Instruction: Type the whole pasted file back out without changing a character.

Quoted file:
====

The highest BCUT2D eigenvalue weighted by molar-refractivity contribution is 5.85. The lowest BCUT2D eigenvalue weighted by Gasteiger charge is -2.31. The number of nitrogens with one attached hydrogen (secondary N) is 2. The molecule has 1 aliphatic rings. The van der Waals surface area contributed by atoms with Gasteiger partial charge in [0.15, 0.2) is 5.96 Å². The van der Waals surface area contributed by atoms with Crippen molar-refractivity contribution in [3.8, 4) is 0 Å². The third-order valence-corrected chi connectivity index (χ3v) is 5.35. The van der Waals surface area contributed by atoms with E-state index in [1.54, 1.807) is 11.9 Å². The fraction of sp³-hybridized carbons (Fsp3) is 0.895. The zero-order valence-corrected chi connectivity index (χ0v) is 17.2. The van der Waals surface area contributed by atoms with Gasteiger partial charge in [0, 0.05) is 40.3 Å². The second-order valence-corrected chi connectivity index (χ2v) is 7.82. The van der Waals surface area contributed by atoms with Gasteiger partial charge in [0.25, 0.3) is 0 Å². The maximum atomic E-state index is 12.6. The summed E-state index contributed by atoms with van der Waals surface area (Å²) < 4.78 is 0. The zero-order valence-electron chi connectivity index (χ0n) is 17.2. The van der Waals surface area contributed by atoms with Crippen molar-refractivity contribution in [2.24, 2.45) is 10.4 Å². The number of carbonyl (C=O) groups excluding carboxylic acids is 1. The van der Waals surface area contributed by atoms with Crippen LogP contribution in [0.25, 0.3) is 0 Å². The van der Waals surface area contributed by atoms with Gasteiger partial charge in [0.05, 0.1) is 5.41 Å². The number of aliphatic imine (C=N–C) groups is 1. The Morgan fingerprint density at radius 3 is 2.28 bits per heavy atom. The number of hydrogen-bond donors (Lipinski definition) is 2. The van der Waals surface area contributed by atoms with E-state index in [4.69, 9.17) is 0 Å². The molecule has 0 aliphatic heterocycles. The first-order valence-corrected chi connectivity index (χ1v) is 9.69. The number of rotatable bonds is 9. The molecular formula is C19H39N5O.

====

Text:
The highest BCUT2D eigenvalue weighted by molar-refractivity contribution is 5.85. The lowest BCUT2D eigenvalue weighted by Gasteiger charge is -2.31. The number of nitrogens with one attached hydrogen (secondary N) is 2. The molecule has 1 aliphatic rings. The van der Waals surface area contributed by atoms with Gasteiger partial charge in [0.15, 0.2) is 5.96 Å². The van der Waals surface area contributed by atoms with Crippen molar-refractivity contribution in [3.8, 4) is 0 Å². The third-order valence-corrected chi connectivity index (χ3v) is 5.35. The van der Waals surface area contributed by atoms with E-state index in [1.54, 1.807) is 11.9 Å². The fraction of sp³-hybridized carbons (Fsp3) is 0.895. The zero-order valence-corrected chi connectivity index (χ0v) is 17.2. The van der Waals surface area contributed by atoms with Gasteiger partial charge in [0, 0.05) is 40.3 Å². The second-order valence-corrected chi connectivity index (χ2v) is 7.82. The van der Waals surface area contributed by atoms with Gasteiger partial charge in [0.25, 0.3) is 0 Å². The maximum atomic E-state index is 12.6. The summed E-state index contributed by atoms with van der Waals surface area (Å²) < 4.78 is 0. The zero-order valence-electron chi connectivity index (χ0n) is 17.2. The van der Waals surface area contributed by atoms with Crippen molar-refractivity contribution in [2.24, 2.45) is 10.4 Å². The number of carbonyl (C=O) groups excluding carboxylic acids is 1. The van der Waals surface area contributed by atoms with Crippen LogP contribution in [0.25, 0.3) is 0 Å². The van der Waals surface area contributed by atoms with Gasteiger partial charge in [0.05, 0.1) is 5.41 Å². The number of aliphatic imine (C=N–C) groups is 1. The Morgan fingerprint density at radius 3 is 2.28 bits per heavy atom. The number of hydrogen-bond donors (Lipinski definition) is 2. The van der Waals surface area contributed by atoms with E-state index in [4.69, 9.17) is 0 Å². The molecule has 0 aliphatic heterocycles. The first-order valence-corrected chi connectivity index (χ1v) is 9.69. The number of rotatable bonds is 9. The molecular formula is C19H39N5O.